Micron-sized aluminum powder is added to solid propellants in order to increase their performance and to suppress combustion instabilities. During the combustion, aluminum particles accumulate and form agglomerates. Agglomeration may cause loss of potential chemical energy due to incomplete combustion, two-phase flow losses, and accumulation of slag in the motor. A well-known method to reduce agglomeration is the use of nano-aluminum powders (such as ALEX). The specific surface of nano-powders is larger than that of micron‑sized powders, therefore their reaction and heating rates are higher. The nano-aluminum particle ignites faster with shorter burning time, resulting in a higher burning rate.
In order to further improve the performance, different materials were investigated for coating nano-aluminum particles. Two of the powders considered are V-ALEX, a fluoropolymer (Viton) coated nano-aluminum; and L-ALEX, stearic acid coated nano-aluminum. A thin layer of coating may promote particle ignition, which decreases the agglomerate size and, thus, reduces the two-phase flow losses.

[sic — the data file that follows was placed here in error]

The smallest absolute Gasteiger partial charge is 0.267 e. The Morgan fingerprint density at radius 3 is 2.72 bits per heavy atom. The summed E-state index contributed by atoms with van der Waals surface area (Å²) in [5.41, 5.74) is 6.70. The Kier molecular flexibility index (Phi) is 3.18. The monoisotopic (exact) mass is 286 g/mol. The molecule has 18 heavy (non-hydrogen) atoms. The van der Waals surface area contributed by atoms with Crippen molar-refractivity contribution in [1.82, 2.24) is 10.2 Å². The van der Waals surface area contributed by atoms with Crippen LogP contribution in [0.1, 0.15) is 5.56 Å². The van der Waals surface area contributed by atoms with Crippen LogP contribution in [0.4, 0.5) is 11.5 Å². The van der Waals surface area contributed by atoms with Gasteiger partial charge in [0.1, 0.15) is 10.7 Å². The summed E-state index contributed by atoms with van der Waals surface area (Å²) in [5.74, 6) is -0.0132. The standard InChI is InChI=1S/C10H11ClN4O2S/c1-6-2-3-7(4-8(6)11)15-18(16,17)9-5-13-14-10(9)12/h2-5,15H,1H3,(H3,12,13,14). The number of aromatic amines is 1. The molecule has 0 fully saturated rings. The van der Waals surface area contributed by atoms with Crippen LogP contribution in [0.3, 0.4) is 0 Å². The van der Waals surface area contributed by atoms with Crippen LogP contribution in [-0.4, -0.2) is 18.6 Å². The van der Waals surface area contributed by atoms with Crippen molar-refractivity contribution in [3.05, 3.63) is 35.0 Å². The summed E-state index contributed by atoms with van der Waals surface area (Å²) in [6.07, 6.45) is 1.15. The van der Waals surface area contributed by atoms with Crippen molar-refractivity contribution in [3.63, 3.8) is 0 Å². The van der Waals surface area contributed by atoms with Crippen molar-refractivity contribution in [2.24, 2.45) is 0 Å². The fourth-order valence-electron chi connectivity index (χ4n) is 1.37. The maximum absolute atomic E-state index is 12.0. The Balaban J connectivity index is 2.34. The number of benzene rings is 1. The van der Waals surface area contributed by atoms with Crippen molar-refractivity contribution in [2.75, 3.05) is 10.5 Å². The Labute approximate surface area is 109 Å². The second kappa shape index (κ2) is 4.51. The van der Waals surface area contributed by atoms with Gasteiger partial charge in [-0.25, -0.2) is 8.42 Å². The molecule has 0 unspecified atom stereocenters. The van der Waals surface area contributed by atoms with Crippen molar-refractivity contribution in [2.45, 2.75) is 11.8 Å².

The purpose of the research is to examine the effect of ALEX, V-ALEX and L‑ALEX powders on the agglomeration phenomenon in solid AP/HTPB propellants, at different operating pressures. The agglomeration phenomenon was measured by high speed video photography in order to record the combustion process of propellant strands. The strands were burned inside a windowed pressure chamber, allowing measurements of the agglomerates size and number. The experimental data show that coated nano-powders exhibit reduced agglomeration, in terms of number of agglomerates and their volume, and that propellants containing V-ALEX powder experienced the largest decrease in agglomeration.